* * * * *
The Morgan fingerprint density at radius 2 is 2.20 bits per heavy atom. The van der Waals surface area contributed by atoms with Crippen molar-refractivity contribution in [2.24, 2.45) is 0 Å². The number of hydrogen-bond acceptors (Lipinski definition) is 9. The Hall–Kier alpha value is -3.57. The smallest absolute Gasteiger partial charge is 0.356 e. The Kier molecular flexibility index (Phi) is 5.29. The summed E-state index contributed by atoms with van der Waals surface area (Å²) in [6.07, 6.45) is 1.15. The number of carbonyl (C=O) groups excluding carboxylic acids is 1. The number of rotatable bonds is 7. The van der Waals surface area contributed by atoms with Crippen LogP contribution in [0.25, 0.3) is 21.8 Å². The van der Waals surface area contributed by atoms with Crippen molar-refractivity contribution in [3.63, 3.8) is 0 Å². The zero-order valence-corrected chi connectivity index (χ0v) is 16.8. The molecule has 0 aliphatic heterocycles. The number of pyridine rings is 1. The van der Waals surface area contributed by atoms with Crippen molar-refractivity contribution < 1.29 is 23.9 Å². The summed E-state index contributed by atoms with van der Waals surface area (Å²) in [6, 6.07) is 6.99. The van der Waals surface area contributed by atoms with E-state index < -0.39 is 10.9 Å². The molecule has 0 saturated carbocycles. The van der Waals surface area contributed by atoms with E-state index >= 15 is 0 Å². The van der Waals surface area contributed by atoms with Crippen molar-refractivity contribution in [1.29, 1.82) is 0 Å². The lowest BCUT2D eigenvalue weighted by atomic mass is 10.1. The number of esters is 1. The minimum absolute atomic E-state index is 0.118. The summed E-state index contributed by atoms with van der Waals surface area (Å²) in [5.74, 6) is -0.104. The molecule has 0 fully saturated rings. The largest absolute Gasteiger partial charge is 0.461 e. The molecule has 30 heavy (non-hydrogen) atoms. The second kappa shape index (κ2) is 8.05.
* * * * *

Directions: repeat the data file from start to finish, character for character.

The Morgan fingerprint density at radius 2 is 2.20 bits per heavy atom. The van der Waals surface area contributed by atoms with Crippen molar-refractivity contribution in [2.24, 2.45) is 0 Å². The number of hydrogen-bond acceptors (Lipinski definition) is 9. The Hall–Kier alpha value is -3.57. The smallest absolute Gasteiger partial charge is 0.356 e. The Kier molecular flexibility index (Phi) is 5.29. The summed E-state index contributed by atoms with van der Waals surface area (Å²) in [6.07, 6.45) is 1.15. The number of carbonyl (C=O) groups excluding carboxylic acids is 1. The number of rotatable bonds is 7. The van der Waals surface area contributed by atoms with Crippen LogP contribution in [0.25, 0.3) is 21.8 Å². The van der Waals surface area contributed by atoms with Crippen molar-refractivity contribution in [3.63, 3.8) is 0 Å². The zero-order valence-corrected chi connectivity index (χ0v) is 16.8. The molecule has 0 aliphatic heterocycles. The number of pyridine rings is 1. The van der Waals surface area contributed by atoms with Crippen molar-refractivity contribution < 1.29 is 23.9 Å². The summed E-state index contributed by atoms with van der Waals surface area (Å²) in [6, 6.07) is 6.99. The van der Waals surface area contributed by atoms with E-state index < -0.39 is 10.9 Å². The molecule has 0 saturated carbocycles. The van der Waals surface area contributed by atoms with E-state index >= 15 is 0 Å². The van der Waals surface area contributed by atoms with Crippen molar-refractivity contribution in [1.29, 1.82) is 0 Å². The lowest BCUT2D eigenvalue weighted by atomic mass is 10.1. The number of esters is 1. The minimum absolute atomic E-state index is 0.118. The summed E-state index contributed by atoms with van der Waals surface area (Å²) in [5.74, 6) is -0.104. The molecule has 0 fully saturated rings. The largest absolute Gasteiger partial charge is 0.461 e. The molecule has 30 heavy (non-hydrogen) atoms. The second kappa shape index (κ2) is 8.05.